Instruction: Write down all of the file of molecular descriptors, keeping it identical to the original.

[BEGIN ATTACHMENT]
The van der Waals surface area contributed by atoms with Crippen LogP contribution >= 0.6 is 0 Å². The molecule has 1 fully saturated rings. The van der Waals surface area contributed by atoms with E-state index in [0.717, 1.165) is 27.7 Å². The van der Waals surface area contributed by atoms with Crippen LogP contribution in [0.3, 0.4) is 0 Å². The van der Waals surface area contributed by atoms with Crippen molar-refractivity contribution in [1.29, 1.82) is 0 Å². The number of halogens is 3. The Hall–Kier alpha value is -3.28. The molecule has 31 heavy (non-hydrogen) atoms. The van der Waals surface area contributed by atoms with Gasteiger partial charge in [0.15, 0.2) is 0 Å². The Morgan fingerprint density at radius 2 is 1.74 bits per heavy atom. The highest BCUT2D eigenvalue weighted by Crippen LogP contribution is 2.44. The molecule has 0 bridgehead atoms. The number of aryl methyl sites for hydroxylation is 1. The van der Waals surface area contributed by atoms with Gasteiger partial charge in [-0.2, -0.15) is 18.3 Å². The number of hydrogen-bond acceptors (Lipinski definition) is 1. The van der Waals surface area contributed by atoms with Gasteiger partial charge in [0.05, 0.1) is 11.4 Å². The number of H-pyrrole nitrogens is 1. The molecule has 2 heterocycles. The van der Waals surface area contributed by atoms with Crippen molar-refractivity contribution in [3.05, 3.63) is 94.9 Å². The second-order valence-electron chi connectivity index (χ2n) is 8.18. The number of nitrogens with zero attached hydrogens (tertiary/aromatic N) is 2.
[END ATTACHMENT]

The van der Waals surface area contributed by atoms with Crippen LogP contribution >= 0.6 is 0 Å². The molecule has 1 fully saturated rings. The van der Waals surface area contributed by atoms with E-state index in [0.717, 1.165) is 27.7 Å². The van der Waals surface area contributed by atoms with Crippen LogP contribution in [0.3, 0.4) is 0 Å². The van der Waals surface area contributed by atoms with Crippen molar-refractivity contribution in [1.29, 1.82) is 0 Å². The number of halogens is 3. The Hall–Kier alpha value is -3.28. The molecule has 31 heavy (non-hydrogen) atoms. The van der Waals surface area contributed by atoms with Gasteiger partial charge in [0.15, 0.2) is 0 Å². The Morgan fingerprint density at radius 2 is 1.74 bits per heavy atom. The highest BCUT2D eigenvalue weighted by Crippen LogP contribution is 2.44. The molecule has 0 bridgehead atoms. The number of aryl methyl sites for hydroxylation is 1. The van der Waals surface area contributed by atoms with Gasteiger partial charge in [-0.2, -0.15) is 18.3 Å². The number of hydrogen-bond acceptors (Lipinski definition) is 1. The van der Waals surface area contributed by atoms with Gasteiger partial charge in [0.05, 0.1) is 11.4 Å². The number of H-pyrrole nitrogens is 1. The molecule has 2 heterocycles. The van der Waals surface area contributed by atoms with Crippen molar-refractivity contribution in [3.05, 3.63) is 94.9 Å². The second-order valence-electron chi connectivity index (χ2n) is 8.18. The number of nitrogens with zero attached hydrogens (tertiary/aromatic N) is 2.